Wednesday, June 30, 2010

Don’t shout FEIR in a crowded auditorium

Comments for the Green Line Extension public meeting this evening, as delivered by Lisa:

I live in Medford Hillside, and I look forward to the day when the Green Line Extension comes to Route 16, so that I can actually walk to the Green Line. I am gravely disappointed that the state is still not planning to extend the Green Line to Route 16 by the end of 2014.

I believe that the decision to use the College Avenue Station as a terminus is a terrible mistake for the project as a whole and for my neighborhood. The Route 16 Station would allow Somerville and Medford residents to take the Green Line to green space and grocery shopping. The Route 16 Station would serve Medford Hillside, West Medford, West Somerville, and East Arlington, including the environmental justice neighborhoods that were used to justify the entire extension, but are ignored by the proposed project. The Route 16 Station would provide thousands of residents with better access to jobs, to education, and to health care. And the Route 16 Station would avoid the negative impacts of having College Avenue as a terminus. The Green Line Extension is supposed to benefit Medford Hillside with access to the Green Line, not burden us with more traffic and more pollution.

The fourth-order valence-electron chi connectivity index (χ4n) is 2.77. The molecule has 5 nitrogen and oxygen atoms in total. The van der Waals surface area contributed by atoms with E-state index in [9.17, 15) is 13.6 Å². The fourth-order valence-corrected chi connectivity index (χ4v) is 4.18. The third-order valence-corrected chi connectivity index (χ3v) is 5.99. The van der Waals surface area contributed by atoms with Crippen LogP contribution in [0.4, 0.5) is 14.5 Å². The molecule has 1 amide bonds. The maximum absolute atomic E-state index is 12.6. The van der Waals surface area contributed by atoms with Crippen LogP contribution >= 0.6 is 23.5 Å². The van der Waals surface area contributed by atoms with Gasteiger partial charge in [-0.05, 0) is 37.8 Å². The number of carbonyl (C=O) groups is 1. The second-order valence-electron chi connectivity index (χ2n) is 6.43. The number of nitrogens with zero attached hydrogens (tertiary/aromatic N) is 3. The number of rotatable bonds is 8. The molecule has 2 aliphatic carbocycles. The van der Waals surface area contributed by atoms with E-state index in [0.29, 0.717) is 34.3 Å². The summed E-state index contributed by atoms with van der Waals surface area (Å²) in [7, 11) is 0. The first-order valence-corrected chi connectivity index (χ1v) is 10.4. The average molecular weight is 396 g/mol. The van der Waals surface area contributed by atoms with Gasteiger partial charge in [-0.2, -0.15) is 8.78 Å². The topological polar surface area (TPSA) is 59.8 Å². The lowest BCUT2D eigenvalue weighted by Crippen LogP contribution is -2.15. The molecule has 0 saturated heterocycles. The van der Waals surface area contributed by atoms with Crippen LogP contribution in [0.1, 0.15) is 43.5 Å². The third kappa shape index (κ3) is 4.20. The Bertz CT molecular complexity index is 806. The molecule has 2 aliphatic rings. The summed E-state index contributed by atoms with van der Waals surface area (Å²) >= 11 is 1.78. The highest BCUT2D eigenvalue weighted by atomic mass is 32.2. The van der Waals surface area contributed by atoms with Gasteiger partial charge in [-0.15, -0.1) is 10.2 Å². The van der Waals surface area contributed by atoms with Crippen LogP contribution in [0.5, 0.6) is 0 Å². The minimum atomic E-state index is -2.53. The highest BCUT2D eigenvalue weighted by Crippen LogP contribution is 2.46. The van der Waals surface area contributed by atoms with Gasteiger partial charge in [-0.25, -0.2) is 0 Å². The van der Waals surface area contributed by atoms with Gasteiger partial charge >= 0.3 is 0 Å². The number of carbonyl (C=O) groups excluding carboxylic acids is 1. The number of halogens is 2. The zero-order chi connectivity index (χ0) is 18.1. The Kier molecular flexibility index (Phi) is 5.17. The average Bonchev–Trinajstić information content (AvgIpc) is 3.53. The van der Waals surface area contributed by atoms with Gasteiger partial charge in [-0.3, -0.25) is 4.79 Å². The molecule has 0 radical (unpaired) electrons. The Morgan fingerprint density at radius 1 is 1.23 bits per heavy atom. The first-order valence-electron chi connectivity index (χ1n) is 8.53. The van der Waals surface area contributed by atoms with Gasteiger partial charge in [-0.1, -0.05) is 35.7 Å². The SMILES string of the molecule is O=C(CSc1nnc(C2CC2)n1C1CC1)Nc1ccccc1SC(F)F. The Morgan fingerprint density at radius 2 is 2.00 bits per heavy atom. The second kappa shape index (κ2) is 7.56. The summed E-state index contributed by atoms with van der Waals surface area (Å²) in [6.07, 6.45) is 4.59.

College Ave will serve Tufts and South Medford, but it will not serve Medford Hillside. The map of Medford Hillside in Appendix C of the FEIR is wrong. The walk access analysis in that appendix is misleading, deliberately hiding the fact that almost nobody in Medford Hillside lives within half a mile of the College Ave station.